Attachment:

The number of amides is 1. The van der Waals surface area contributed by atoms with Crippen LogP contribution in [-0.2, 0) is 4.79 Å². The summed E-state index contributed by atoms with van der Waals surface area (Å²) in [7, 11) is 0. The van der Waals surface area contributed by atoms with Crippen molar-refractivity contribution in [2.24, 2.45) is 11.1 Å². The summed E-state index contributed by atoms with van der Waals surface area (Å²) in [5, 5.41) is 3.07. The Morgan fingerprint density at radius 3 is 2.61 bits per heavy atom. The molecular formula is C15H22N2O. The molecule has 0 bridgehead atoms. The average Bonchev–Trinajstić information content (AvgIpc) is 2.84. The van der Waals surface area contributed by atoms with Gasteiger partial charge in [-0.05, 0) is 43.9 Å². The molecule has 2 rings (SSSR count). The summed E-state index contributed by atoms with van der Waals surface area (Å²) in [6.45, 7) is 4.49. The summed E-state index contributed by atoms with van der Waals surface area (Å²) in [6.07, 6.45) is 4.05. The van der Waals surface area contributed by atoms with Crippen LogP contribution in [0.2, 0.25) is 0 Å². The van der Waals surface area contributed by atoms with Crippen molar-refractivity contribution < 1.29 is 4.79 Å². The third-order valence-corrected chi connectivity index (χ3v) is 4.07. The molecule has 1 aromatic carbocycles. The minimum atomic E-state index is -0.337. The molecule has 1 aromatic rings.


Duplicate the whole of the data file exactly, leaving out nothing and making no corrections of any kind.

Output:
The number of amides is 1. The van der Waals surface area contributed by atoms with Crippen LogP contribution in [-0.2, 0) is 4.79 Å². The summed E-state index contributed by atoms with van der Waals surface area (Å²) in [7, 11) is 0. The van der Waals surface area contributed by atoms with Crippen molar-refractivity contribution in [2.24, 2.45) is 11.1 Å². The summed E-state index contributed by atoms with van der Waals surface area (Å²) in [5, 5.41) is 3.07. The Morgan fingerprint density at radius 3 is 2.61 bits per heavy atom. The molecular formula is C15H22N2O. The molecule has 0 bridgehead atoms. The average Bonchev–Trinajstić information content (AvgIpc) is 2.84. The van der Waals surface area contributed by atoms with Gasteiger partial charge in [-0.05, 0) is 43.9 Å². The molecule has 2 rings (SSSR count). The summed E-state index contributed by atoms with van der Waals surface area (Å²) in [6.45, 7) is 4.49. The summed E-state index contributed by atoms with van der Waals surface area (Å²) in [6.07, 6.45) is 4.05. The van der Waals surface area contributed by atoms with Crippen LogP contribution in [0.2, 0.25) is 0 Å². The van der Waals surface area contributed by atoms with Crippen molar-refractivity contribution < 1.29 is 4.79 Å². The third-order valence-corrected chi connectivity index (χ3v) is 4.07. The molecule has 1 aromatic carbocycles. The minimum atomic E-state index is -0.337. The molecule has 1 aromatic rings.